Former President Bill Clinton

NAHC Files Brief in F2F Lawsuit; Court Hearing on August 6

August 4, 2015 04:05 PM

The National Association for Home Care & Hospice (NAHC) filed its closing brief in the lawsuit challenging the Medicare rule that required physicians to compose a narrative following the patient face-to-face encounter to explain why the individual met the homebound and skilled care need elements of the Medicare home health services benefit. The now-rescinded narrative requirement triggered tens of thousands of claim denials based on Medicare contractors claiming that the narrative statements were insufficient to support the physician certification that the patient was homebound and in need of skilled care.  

Within weeks of NAHC’s lawsuit filing, the Centers for Medicare and Medicaid Services (CMS) dropped the narrative requirement from its rule. However, home health agencies nationwide were left with significant claim denials and financial losses stemming from the inconsistent and irrational administration of an unmanageable documentation standard. NAHC continues to litigate the validity of the narrative requirement to address an estimated $150-200 million in claim denials along with the risk that claims prior to the 2015 rescission of the rule could still be audited.

In its brief, NAHC argues that the plain language of the Affordable Care Act provision requiring a physician face-to-face encounter prohibits CMS from imposing the narrative requirement. In the alternative, the NAHC brief argues that the narrative requirement is an arbitrary and capricious rule in that it does not have a rational basis generally or in the context of the Medicare program as a whole. CMS has insisted throughout the litigation that it has the discretionary authority to require a physician narrative and that its implementation of such was reasonable.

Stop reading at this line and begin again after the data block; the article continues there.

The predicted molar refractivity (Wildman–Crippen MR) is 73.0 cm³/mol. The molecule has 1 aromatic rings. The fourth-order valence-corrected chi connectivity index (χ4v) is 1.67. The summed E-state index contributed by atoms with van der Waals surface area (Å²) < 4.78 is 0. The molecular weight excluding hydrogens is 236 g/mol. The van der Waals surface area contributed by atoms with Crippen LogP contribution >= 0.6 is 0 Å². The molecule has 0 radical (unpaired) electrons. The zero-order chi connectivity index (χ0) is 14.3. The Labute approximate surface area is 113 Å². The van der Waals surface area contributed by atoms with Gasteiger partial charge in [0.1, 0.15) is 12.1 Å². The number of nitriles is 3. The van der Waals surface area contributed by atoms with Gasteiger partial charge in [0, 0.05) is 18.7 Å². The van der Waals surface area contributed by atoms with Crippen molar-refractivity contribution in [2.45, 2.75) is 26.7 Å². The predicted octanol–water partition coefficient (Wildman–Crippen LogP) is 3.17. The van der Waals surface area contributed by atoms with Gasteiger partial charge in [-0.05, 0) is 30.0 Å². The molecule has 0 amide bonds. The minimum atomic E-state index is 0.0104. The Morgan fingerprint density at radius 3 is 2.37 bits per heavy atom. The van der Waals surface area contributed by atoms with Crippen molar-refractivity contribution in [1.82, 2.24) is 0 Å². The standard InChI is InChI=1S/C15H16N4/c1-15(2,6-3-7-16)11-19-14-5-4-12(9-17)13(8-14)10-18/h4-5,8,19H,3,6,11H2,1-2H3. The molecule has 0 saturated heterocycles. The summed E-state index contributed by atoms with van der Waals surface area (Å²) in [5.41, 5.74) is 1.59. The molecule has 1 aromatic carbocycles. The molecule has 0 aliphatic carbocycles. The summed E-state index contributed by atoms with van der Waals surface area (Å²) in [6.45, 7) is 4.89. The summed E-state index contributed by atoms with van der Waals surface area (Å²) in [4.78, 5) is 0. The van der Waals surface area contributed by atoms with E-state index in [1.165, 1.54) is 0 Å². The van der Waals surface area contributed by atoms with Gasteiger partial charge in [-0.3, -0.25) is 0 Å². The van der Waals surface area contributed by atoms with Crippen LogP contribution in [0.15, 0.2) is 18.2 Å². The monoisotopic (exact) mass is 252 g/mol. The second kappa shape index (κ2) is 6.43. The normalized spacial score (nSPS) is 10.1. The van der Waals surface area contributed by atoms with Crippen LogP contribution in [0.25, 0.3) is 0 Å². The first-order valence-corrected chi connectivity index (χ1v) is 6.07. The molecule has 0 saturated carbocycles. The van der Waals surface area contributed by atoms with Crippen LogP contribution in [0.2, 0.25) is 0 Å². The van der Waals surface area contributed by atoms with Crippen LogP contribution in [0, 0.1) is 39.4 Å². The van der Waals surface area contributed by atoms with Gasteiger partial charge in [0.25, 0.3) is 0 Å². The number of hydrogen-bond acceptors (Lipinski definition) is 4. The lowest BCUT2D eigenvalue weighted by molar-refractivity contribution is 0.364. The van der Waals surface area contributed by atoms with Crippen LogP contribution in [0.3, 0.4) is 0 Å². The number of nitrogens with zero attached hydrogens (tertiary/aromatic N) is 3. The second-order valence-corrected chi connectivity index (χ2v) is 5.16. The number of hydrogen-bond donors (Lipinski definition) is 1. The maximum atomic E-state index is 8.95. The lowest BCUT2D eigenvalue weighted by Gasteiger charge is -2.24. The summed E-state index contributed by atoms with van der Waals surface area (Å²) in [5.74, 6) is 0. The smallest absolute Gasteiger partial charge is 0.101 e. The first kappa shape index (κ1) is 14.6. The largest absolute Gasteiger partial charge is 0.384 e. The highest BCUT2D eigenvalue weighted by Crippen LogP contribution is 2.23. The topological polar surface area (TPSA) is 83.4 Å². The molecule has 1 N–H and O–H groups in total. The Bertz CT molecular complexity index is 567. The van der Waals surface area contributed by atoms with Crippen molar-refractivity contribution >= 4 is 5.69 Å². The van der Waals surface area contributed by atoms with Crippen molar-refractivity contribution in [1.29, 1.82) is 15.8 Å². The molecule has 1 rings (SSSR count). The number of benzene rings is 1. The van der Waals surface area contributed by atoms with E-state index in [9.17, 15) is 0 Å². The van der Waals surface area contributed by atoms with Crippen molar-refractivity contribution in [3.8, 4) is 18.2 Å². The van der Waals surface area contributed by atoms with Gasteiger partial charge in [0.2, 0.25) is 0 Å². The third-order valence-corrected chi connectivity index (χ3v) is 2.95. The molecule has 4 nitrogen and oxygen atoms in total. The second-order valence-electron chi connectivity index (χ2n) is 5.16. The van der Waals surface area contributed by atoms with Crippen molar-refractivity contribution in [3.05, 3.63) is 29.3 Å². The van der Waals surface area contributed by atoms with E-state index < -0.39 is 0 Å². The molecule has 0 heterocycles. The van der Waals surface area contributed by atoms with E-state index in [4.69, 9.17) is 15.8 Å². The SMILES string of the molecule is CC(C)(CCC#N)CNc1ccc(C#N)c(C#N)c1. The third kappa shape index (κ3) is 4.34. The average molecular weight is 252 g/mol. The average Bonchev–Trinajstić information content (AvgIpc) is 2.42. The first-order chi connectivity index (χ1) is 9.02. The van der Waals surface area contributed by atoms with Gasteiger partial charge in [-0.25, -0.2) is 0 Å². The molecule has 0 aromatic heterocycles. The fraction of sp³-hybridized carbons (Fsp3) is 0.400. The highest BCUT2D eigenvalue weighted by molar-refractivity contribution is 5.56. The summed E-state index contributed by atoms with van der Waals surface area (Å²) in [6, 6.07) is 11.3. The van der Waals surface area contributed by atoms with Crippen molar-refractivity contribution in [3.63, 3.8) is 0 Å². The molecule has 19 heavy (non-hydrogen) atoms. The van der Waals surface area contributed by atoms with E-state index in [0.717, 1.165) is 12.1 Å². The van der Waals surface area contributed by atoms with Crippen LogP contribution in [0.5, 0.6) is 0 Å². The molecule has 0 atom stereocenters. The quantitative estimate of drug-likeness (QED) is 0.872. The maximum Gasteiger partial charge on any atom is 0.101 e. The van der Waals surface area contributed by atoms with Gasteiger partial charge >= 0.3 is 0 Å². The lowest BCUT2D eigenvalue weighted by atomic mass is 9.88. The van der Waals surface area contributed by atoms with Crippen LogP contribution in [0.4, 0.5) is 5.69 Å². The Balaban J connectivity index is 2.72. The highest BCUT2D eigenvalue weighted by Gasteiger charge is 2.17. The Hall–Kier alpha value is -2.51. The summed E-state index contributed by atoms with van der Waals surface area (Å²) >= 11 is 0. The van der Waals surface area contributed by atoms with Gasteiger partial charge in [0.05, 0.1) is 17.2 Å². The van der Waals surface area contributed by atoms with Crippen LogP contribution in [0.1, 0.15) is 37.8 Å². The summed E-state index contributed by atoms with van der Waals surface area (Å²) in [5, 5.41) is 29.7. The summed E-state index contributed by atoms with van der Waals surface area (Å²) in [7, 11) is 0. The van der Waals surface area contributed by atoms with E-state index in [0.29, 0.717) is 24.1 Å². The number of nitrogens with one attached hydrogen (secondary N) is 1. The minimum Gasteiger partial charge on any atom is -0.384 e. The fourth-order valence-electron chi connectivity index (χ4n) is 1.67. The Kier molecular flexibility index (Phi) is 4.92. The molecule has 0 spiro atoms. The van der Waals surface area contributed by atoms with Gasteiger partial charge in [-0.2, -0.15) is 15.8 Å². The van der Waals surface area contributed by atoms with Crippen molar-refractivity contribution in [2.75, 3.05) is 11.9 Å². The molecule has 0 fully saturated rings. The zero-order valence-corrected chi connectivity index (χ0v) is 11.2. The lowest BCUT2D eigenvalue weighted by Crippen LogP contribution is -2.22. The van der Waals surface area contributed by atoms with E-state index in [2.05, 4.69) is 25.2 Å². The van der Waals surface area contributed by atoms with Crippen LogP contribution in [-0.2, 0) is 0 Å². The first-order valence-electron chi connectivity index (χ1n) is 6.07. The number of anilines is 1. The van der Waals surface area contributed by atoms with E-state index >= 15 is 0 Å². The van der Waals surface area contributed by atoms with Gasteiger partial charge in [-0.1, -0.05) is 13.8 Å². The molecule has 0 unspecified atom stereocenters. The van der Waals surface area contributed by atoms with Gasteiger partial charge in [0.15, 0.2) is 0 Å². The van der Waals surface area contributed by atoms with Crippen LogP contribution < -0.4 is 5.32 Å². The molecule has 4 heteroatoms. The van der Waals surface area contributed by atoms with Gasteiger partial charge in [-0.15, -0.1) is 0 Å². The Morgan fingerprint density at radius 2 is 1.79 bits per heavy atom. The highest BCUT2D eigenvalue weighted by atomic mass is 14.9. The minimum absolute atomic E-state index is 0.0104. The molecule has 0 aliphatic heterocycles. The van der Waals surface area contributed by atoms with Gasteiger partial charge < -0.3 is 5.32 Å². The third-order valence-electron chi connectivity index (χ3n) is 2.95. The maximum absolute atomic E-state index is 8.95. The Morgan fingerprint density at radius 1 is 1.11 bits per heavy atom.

At the core of the recent NAHC brief is the argument that CMS’s claim of discretionary authority is merited only if the word, “document,” is taken out of context of the F2F provision as a whole. In other words, CMS argues that it can disregard the full language of the statutory provision and rely solely on its power to define a single word within a sentence. NAHC argues that under such an approach to statutory interpretation, every word of every law is potentially subject to a federal agency interpreting that word inconsistently with the meaning intended by Congress as virtually all words in the English language can have multiple interpretations. NAHC argues that the word in the context of the sentence as a whole gets its proper meaning.

In this case, the law passed by Congress provides that the physician must document that the encounter occurred within the permitted timeframe. By isolating the word “document” from that provision as a whole, CMS argues it can require certifying physicians to document why the patient is homebound and in need of skilled care as the word “document” can mean “why” as well as “what.” In response, NAHC argues that the sentence as a whole focuses the physician’s documentation responsibility solely on when the encounter occurred. Further, if the word document includes a focus on “why,” then the physician would be documenting why the encounter occurred on a particular date, not on why the patient is homebound and in need of skilled care.